December 30 1899/1999
Brookdale - Thursday, Dec. 28th, there was a bee at J. A. Wilber's and a dance in the evening. AND - Charles Wandall is home on account of his hand, which he had shot through the middle.
Montrose - E. D. Bronson, our new photographer, has arrived in town with his family and taken up his residence in the F. H. Cooley house on South Cherry street. Mr. Bronson comes to Montrose bearing the best of recommendations both as to personal character and worth and as to ability as an artist. He succeeds E. A. Main, in the studio over H. P. Read's store and we bespeak for him a liberal share of public patronage. AND - The death of Mrs. Ann Lyons, one of our most highly esteemed and life-long residents, occurred Dec. 28, after a long illness. She was a daughter of General D. D. Warner. Several years before the Civil war she was married to Jerome Lyons, who with his three brothers entered the war, but he died late from the effects of wounds received in battle. He led the movement and was the architect who drew the plans for the soldiers' monument which adorns the public square here.
Susquehanna - Sylvester L. French, one of Susquehanna's most respected residents, who has for years been foreman of the Erie carpenter shop, died suddenly of heart failure, at his home on W. Main Street, on Monday morning. He is survived by the widow and a son, Adelbert P. French, the druggist. He was a veteran of the late [Civil] war. Interment was in the North Jackson cemetery. Canawacta Lodge No. 360, attended in a body.
Little Meadows - Bert L. Williams and Miss Lydia Bundle were married at the bride's home, near Owego, last week.
New Milford - On Saturday last, Mrs. Mariah Rosencrants, who lived on the old Montrose road, just outside the limits of New Milford borough, was sitting before a coal fire in her home when the gas blew out and the flames ignited her clothing. She was alone in the house at the time, her son William, with whom she lived, being away from home. In her terror and agony Mrs. Rosencrants rushed frantically to the porch, crying for help. A young man and woman, who were just then driving by, saw the woman's pitiful plight and hastened to her assistance; they succeeded in extinguishing the cruel flames which enveloped her, tenderly conveyed her to her bed and Dr. D. C. Ainey was summoned. The doctor found her terribly burned and did all that medical skill could to alleviate her sufferings, but death came to her relief Sunday. The funeral was attended on Monday, Rev. Charles Smith, of the M.E. church, officiating. The deceased was an aged and respected resident, who had lived in New Milford township upwards of 30 years. She is survived by three children, Mrs. A. C. Merriman, Mrs. Sarah Lowe, and William Rosencrants, all of New Milford.
Brooklyn - On Saturday evening, Dec. 30th, a reception was given to Mr. and Mrs. D. U. Bedell, at the home of the bride's parents, Mr. and Mrs. F.P. Miller. Over 50 guests were present. About 10 o'clock ice cream and cake was served. All report a very pleasant time and congratulations were extended to Mr. and Mrs. Bedell.
Uniondale - H. H. Finn will erect a planing mill and establish a lumber yard in Forest City.
Choconut - James Burke, from Bolder, Colorado, is visiting friends at his old home in Choconut. It is 25 years since he first went west and has been home but once since, about 8 years ago.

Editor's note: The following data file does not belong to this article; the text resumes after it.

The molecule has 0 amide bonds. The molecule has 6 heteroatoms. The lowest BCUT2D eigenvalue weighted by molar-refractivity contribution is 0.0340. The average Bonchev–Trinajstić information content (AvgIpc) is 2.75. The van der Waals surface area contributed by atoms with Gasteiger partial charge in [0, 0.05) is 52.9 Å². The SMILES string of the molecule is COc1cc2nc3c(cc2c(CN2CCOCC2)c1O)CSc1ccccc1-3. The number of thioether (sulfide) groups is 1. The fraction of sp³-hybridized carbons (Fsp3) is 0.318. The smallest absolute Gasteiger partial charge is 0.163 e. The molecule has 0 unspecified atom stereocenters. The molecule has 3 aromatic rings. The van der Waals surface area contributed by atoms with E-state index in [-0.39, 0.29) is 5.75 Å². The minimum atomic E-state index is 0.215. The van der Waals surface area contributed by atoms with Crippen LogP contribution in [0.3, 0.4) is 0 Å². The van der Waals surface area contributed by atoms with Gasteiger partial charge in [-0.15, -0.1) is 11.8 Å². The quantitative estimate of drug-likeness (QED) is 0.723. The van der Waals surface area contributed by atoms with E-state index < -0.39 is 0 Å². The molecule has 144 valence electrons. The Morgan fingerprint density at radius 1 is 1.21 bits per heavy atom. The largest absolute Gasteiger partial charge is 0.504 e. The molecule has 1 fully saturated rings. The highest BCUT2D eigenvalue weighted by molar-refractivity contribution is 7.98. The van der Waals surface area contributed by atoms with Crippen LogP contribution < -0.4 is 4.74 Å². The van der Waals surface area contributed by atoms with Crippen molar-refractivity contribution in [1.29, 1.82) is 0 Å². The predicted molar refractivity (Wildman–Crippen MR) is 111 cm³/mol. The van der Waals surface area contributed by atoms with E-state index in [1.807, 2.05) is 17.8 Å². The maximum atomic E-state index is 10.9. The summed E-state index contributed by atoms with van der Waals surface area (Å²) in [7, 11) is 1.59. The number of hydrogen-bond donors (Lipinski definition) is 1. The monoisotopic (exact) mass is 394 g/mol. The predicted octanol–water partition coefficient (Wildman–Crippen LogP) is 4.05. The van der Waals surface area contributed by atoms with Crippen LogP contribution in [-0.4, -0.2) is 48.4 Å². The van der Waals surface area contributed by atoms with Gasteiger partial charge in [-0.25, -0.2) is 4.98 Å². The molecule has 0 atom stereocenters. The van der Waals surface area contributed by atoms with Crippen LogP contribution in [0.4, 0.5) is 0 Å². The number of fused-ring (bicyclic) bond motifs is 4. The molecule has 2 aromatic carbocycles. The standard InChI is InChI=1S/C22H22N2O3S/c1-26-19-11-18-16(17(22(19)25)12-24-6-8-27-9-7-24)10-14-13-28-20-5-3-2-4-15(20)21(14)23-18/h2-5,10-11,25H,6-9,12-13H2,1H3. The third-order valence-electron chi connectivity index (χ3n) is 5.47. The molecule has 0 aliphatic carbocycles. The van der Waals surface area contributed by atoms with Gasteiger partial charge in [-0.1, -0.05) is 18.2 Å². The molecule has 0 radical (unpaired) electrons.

Lynn - It is said that Otis Whipple, the man who stabbed Dil Koons, near Lynn, as soon as it was found that night that Koons was badly hurt, ran to his home two or three miles. Being so uneasy over the matter and wishing to know Koons' condition he soon hurried back and, finding that Koons was dead, once more rushed back to his home where officer Harding, of Tunkhannock, found him.
Hallstead - William J. Pike, who some time since sustained a stroke of paralysis, has so far recovered as to be able to resume his duties as private secretary to Congressman Galusha A. Grow, in Washington.
Clifford - The Crystal Lake House, at Crystal Lake, was burned Monday. It was a large well-known house, and an old landmark, but had been removed into a summer hotel and had many guests summers. It was owned by S. Whitmore, of Jermyn. The loss is said to be $15,000--probably pretty high.
Forest City - The silk mill is a certainty, as the town clerk, John McDonald, was notified that Alfred J. Harvey, of Scranton, had rented the C. W. Lott house, that his furniture was shipped and the the mill would be in operation in a few weeks. The school, poor boards and the councils will exempt the mill from taxes for 15 years.
Dimock - The Post Office will soon be moved to the vacant store of O. W. Chase, with Miss Woodhouse as Post mistress.
Jackson - A. F. Yale and Elmer Brown returned from a month's sojourn in Wayne county with a fine string of fox and mink trophies secured by their skill as hunters.
Ainey - It was the pleasure of your correspondent to attend Christmas service exercises at Strickland Hill. The presents were numerous and a few were quite costly. The attendance was good and program well-rendered. The surprise of the evening was the entrance of Santa, with a large bag of peanuts for the little (and some big) folks. It will be long remembered as a most pleasant time by all.
Shew and Eagan - In reply to many inquiries by readers of the Republican we wish to say that the execution of Shew and Eagan on Tuesday next, will not be public but will be conducted privately within the yard of the county jail. No one can gain admittance and witness the execution except those who secure passes from Sheriff Maxey; these are issued in the name of the person and are not transferable.